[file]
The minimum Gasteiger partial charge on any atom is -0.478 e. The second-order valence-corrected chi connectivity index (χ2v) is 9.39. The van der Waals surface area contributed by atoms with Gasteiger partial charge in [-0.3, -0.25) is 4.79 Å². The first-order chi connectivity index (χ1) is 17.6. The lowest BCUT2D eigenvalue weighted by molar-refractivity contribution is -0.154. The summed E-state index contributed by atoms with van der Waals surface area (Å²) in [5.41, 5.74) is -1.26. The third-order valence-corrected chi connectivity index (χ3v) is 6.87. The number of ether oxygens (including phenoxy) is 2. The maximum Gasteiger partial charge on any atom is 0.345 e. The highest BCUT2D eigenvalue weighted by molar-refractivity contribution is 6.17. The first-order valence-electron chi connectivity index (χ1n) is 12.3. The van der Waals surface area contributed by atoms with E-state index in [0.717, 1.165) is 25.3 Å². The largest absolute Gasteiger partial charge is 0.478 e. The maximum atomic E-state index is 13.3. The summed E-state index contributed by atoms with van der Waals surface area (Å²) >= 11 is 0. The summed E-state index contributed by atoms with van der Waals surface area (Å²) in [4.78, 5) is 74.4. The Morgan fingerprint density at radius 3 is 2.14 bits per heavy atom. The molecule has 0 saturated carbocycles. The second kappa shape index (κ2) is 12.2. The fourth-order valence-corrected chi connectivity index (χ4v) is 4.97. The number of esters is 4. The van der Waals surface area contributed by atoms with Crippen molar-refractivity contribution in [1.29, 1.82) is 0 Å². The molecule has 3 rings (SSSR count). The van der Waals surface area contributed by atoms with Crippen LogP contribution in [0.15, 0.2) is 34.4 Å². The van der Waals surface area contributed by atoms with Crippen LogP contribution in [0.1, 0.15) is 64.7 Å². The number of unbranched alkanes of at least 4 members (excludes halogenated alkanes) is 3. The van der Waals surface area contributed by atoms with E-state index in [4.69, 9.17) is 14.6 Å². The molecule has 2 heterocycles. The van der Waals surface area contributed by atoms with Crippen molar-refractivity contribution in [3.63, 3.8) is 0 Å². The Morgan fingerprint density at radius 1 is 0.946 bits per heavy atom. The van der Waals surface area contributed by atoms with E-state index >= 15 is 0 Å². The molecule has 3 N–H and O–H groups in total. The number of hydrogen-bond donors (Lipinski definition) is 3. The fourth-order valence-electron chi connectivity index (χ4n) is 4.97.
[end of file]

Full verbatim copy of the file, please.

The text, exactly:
The minimum Gasteiger partial charge on any atom is -0.478 e. The second-order valence-corrected chi connectivity index (χ2v) is 9.39. The van der Waals surface area contributed by atoms with Gasteiger partial charge in [-0.3, -0.25) is 4.79 Å². The first-order chi connectivity index (χ1) is 17.6. The lowest BCUT2D eigenvalue weighted by molar-refractivity contribution is -0.154. The summed E-state index contributed by atoms with van der Waals surface area (Å²) in [5.41, 5.74) is -1.26. The third-order valence-corrected chi connectivity index (χ3v) is 6.87. The number of ether oxygens (including phenoxy) is 2. The maximum Gasteiger partial charge on any atom is 0.345 e. The highest BCUT2D eigenvalue weighted by molar-refractivity contribution is 6.17. The first-order valence-electron chi connectivity index (χ1n) is 12.3. The van der Waals surface area contributed by atoms with E-state index in [0.717, 1.165) is 25.3 Å². The largest absolute Gasteiger partial charge is 0.478 e. The maximum atomic E-state index is 13.3. The summed E-state index contributed by atoms with van der Waals surface area (Å²) >= 11 is 0. The summed E-state index contributed by atoms with van der Waals surface area (Å²) in [4.78, 5) is 74.4. The Morgan fingerprint density at radius 3 is 2.14 bits per heavy atom. The molecule has 0 saturated carbocycles. The second kappa shape index (κ2) is 12.2. The fourth-order valence-corrected chi connectivity index (χ4v) is 4.97. The number of esters is 4. The van der Waals surface area contributed by atoms with Crippen molar-refractivity contribution in [1.29, 1.82) is 0 Å². The molecule has 3 rings (SSSR count). The van der Waals surface area contributed by atoms with Crippen LogP contribution in [0.15, 0.2) is 34.4 Å². The van der Waals surface area contributed by atoms with Crippen LogP contribution in [0.1, 0.15) is 64.7 Å². The number of unbranched alkanes of at least 4 members (excludes halogenated alkanes) is 3. The van der Waals surface area contributed by atoms with E-state index in [4.69, 9.17) is 14.6 Å². The molecule has 2 heterocycles. The van der Waals surface area contributed by atoms with Crippen molar-refractivity contribution in [3.63, 3.8) is 0 Å². The Morgan fingerprint density at radius 1 is 0.946 bits per heavy atom. The van der Waals surface area contributed by atoms with E-state index >= 15 is 0 Å². The molecule has 3 N–H and O–H groups in total. The number of hydrogen-bond donors (Lipinski definition) is 3. The fourth-order valence-electron chi connectivity index (χ4n) is 4.97.